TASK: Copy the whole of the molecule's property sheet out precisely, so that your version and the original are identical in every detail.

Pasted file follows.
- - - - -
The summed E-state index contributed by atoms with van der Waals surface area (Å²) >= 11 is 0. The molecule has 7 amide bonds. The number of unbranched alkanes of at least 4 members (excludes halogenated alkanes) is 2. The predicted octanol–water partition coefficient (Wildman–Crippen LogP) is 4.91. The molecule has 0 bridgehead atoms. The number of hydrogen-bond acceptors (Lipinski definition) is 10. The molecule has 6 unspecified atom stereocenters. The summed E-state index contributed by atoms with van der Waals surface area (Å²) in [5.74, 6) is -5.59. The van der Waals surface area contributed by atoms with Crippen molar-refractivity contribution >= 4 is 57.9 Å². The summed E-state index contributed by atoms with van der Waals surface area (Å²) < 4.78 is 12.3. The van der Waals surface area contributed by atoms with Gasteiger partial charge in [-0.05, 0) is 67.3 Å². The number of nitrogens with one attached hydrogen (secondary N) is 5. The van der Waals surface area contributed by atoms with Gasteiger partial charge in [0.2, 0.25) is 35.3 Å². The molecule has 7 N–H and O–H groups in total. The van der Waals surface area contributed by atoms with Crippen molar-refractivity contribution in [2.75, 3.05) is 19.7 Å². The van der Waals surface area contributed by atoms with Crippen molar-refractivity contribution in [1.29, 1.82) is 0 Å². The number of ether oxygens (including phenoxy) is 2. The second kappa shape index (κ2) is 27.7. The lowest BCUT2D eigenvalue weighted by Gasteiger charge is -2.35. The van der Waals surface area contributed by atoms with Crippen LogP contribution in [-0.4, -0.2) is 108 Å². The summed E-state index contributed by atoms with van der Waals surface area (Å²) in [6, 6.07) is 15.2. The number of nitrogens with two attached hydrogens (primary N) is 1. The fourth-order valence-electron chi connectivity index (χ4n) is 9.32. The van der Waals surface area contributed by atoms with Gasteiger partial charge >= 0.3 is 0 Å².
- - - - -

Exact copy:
The summed E-state index contributed by atoms with van der Waals surface area (Å²) >= 11 is 0. The molecule has 7 amide bonds. The number of unbranched alkanes of at least 4 members (excludes halogenated alkanes) is 2. The predicted octanol–water partition coefficient (Wildman–Crippen LogP) is 4.91. The molecule has 0 bridgehead atoms. The number of hydrogen-bond acceptors (Lipinski definition) is 10. The molecule has 6 unspecified atom stereocenters. The summed E-state index contributed by atoms with van der Waals surface area (Å²) in [5.74, 6) is -5.59. The van der Waals surface area contributed by atoms with Crippen molar-refractivity contribution >= 4 is 57.9 Å². The summed E-state index contributed by atoms with van der Waals surface area (Å²) < 4.78 is 12.3. The van der Waals surface area contributed by atoms with Gasteiger partial charge in [-0.05, 0) is 67.3 Å². The number of nitrogens with one attached hydrogen (secondary N) is 5. The van der Waals surface area contributed by atoms with Gasteiger partial charge in [0.2, 0.25) is 35.3 Å². The molecule has 7 N–H and O–H groups in total. The van der Waals surface area contributed by atoms with Crippen molar-refractivity contribution in [2.75, 3.05) is 19.7 Å². The van der Waals surface area contributed by atoms with Crippen molar-refractivity contribution in [1.29, 1.82) is 0 Å². The number of ether oxygens (including phenoxy) is 2. The second kappa shape index (κ2) is 27.7. The lowest BCUT2D eigenvalue weighted by Gasteiger charge is -2.35. The van der Waals surface area contributed by atoms with Crippen LogP contribution in [-0.4, -0.2) is 108 Å². The summed E-state index contributed by atoms with van der Waals surface area (Å²) in [6, 6.07) is 15.2. The number of nitrogens with two attached hydrogens (primary N) is 1. The fourth-order valence-electron chi connectivity index (χ4n) is 9.32. The van der Waals surface area contributed by atoms with Gasteiger partial charge >= 0.3 is 0 Å².